During the seclusion brought on by this pandemic, we’ve all had time to look back. I’d guess you’re as grateful as I am for the family, the friendships, the travel, the adventures, the accomplishments and even the missteps that taught us so much. They’re all part of the unique soundtrack that makes up a life.
Speaking of soundtracks, music evokes memories. Memories of time, place and people. I thought about this recently when our friend Art Greenstone posted a video of Leonard Cohen singing “Hallelujah” on FB. The video took me back to the first time I heard the song and the circumstances around that moment.
Backstory. In the early 2000s, Burton and I sat awaiting a movie at the Sarasota Film Festival. Arlene Epstein, the drama critic for Long Island’s South Shore Record, sat behind us. Arlene was as chatty as I am, and we began gabbing. I sent her a copy of Back from Betrayal, my first book; she wrote a positive review. Impressed by her obviously sound literary judgment, I decided we should be friends. Arlene proved vibrant, smart and resilient. She played golf with me in Sarasota; her swing was as wicked as her wit.
On Anne’s and my next sisters’ trip to NY, we had dinner with Arlene. It was a Sunday. Theaters were dark. Arlene suggested a small nightclub where a friend of hers was singing. I don’t remember the name of that young man. I only remember his mellow, soulful voice. The atmosphere in the club was informal. Arlene spoke up, said she loved the way the singer sang “Hallelujah.” He launched into a song that had been around since 1984 but I’d never heard. His voice soared and dropped and soared and dropped in something between a lament and an homage. The melody was beyond stirring. I didn’t understand the meaning of the lyrics, but my heart swelled enough to blur my eyes.
In Psychology Today, Shahram Heshmat Ph.D. explains that pleasurable music leads to the release of neurotransmitters associated with reward, such as dopamine. Hence, my tears, though I still don’t understand the lyrics. Research reveals Cohen wrote about 80 draft verses. The final version includes biblical references to Samson and Delilah (“she cut your hair”) and King David and Bathsheba (“you saw her bathing on the roof, her beauty and the moonlight overthrew you”). I’ve heard and gotten goosebumps from the song many times since. It’s been sung by legendary professionals including Rufus Wainwright and k.d. lang. But as a writer, I’m most moved by authors and poets reading or singing their own work. Though Arlene’s friend had a far better voice than Cohen’s gravelly delivery, I’ll take the latter.
A practicing Jew, Cohen was a deep thinker. He spent time with Buddhist monk and roshi (venerable teacher) Kyozan Joshu Sasaki, serving as his personal assistant during a reclusive period in a monastery in the 1990s. Cohen, who died at 82 in 2016, had open-minded religious views. About Jesus Christ, he said, “A man who declared himself to stand among the thieves, the prostitutes and the homeless… It is a generosity that would overthrow the world if it was embraced because nothing would weather that compassion.”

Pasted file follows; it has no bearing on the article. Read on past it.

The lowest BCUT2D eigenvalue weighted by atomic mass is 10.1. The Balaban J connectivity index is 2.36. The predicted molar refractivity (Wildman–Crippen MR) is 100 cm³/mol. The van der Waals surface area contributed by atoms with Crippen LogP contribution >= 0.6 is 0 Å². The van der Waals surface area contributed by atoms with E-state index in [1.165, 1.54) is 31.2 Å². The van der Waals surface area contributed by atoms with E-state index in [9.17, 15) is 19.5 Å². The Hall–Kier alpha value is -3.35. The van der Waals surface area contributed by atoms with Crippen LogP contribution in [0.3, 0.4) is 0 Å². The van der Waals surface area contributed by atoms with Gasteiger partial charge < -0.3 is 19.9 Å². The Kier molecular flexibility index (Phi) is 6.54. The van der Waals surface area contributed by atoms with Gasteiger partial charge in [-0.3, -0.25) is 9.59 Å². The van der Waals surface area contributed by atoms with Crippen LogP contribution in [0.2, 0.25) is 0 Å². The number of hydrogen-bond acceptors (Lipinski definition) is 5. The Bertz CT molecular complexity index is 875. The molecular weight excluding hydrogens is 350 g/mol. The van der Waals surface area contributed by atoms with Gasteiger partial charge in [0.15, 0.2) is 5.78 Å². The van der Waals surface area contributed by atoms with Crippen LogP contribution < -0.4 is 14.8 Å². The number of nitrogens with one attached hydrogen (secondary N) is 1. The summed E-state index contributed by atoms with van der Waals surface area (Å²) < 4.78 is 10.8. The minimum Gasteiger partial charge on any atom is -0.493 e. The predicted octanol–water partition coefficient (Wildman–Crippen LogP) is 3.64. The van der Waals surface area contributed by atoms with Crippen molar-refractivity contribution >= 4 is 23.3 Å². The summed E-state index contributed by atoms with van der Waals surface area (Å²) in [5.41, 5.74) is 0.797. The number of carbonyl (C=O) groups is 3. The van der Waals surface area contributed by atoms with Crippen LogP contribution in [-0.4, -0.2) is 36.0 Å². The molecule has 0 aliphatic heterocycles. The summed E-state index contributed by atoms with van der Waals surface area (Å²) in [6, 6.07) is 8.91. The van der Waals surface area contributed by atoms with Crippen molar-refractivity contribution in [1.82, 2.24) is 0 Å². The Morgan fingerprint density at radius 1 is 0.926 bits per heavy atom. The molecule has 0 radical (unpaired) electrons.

Anne and I continued to see Arlene on our sisters’ trips. She lost her husband Harvey but soldiered on. We’d meet at Orso in the theater district, enjoy a quick dinner—Arlene loved the pizza, though she always arrived late—and see a show. She took us to offbeat plays we’d never have found on our own, such as “Buyer & Cellar,” a clever one-person comedy about the antique mall in Barbara Streisand’s basement.
In more recent years, Arlene faced health challenges. Anne and I were always relieved when she turned up to meet us. She still bragged about her son and daughter and shared her delight in being able to take her grandkids to the theater. One night at Orso, Caroline Kennedy Schlossberg sat at the table behind us with several friends. I begged Arlene to take a picture on my cell phone of Anne and me with Caroline in the background. Arlene was mortified at my insistence but eventually complied. Sadly, Caroline wasn’t visible in the photo.
And then, a few years back, I couldn’t reach Arlene by phone or email. The maître d’ at Orso said he hadn’t heard from her in a long time. I didn’t remember her kids’ names to check on her. I wish I’d tried harder to find her. Arlene vanished from our lives.
Researching this column, I found on the internet a reference to the newspaper Arlene worked for and from that located her obituary. Arlene died in 2019 at 82. In her obit, Arlene’s son Adam said, “She now has the title she always wanted, ‘the late Arlene Epstein’ as she was never on time for anything.”
New York abounds with interesting characters. Arlene was an original. It was a joy to spend time with our own personal drama critic. Arlene would be devastated to see her beloved Broadway has been dark for a year. I just hope the lights shine as brightly as Arlene did for us–wherever our friend is. And that she’s enjoying angelic choruses of “Hallelujah.”